Edited by Khaldun Bshara.
Contributors: Dana Abbas, Benji Boyadgian, Mohammed Aboalrob, Aya Al-Tahan,
Raghad Saqf Al-Heit, Wasan Qaraman, Areej Al-Ashhab, Serin ‘Alawi, Abdo Julani.
Mapping, art, and heritage are the three major disciplines across which this research keeps moving. It is research in which cross-disciplinary methodologies were put into practice hand-in-hand with local knowledge and know-how. Framing such research is challenging as the efforts, experiences, and knowledge of the many actors who contributed to the project become the actual act of mapping. While “The Absent Map” project claimed to create counter maps of Jerusalem and rural Jerusalem, maps were barely drawn during the research, and the few maps actually produced were only tools to share certain aspects of the research with the public. All other mapping experiments were translated into anything but a map: walks, material subtraction, and collective conversations to name a few. Five young emerging creatives joined the research: three architects and two artists, all from Palestine, some who have never and can never visit Jerusalem, some who are Jerusalemites themselves. The very first act of “mapping”took place when the five researchers were brought together with their “imagined;'”lived;’ and even “nonexistent” experiences of the spaces to be explored.
“The Absent Map” aimed to build on several local onground efforts that brought alternative representations of the Palestinian landscape and geography, and which were deliberately constituted from within. The projects were developed in conversation with inspiring intellectuals, historians, artists, and curators who helped set the methodological and aesthetic ground of the researchers’ work. The overall outcome was envisioned as a platform that transforms Palestinian initiatives on bottom-up mapping and counter-mapping to perhaps a “new map” of a lived Palestinian geography; a map where Palestinians with their local micro-cultures are not represented but are present.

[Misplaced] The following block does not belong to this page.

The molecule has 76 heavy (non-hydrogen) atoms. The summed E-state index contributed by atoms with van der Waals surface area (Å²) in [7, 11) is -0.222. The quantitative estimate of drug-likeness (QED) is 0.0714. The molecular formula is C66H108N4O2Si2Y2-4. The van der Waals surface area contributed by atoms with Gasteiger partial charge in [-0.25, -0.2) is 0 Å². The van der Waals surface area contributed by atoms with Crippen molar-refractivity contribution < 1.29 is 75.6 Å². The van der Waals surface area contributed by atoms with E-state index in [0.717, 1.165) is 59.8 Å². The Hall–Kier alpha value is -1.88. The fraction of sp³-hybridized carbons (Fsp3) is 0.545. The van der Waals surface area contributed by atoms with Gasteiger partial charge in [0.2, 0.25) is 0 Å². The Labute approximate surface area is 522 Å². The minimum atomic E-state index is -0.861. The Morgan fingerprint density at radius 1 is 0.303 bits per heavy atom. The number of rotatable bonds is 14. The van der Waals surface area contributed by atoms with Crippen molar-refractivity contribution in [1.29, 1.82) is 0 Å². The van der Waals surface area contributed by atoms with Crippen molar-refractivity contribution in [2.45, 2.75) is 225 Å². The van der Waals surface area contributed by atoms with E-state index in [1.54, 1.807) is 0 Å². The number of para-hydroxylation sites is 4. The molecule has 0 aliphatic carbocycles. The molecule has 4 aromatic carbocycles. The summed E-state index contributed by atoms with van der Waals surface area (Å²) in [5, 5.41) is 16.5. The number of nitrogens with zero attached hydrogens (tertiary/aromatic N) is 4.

Through this platform, the past and present networks of everyday flows of products, labor, seeds, goods, bodies and stories, are documented. In doing so, “The Absent Map” aspires to change the perception of mapping from the act of creating solid opaque borders to the act of revealing the porous and fluid nature of geography. During one year of explorations, colonial projections on rural Jerusalem were revisited, local oral narratives were documented and mapped, and absent geographies and histories were explored.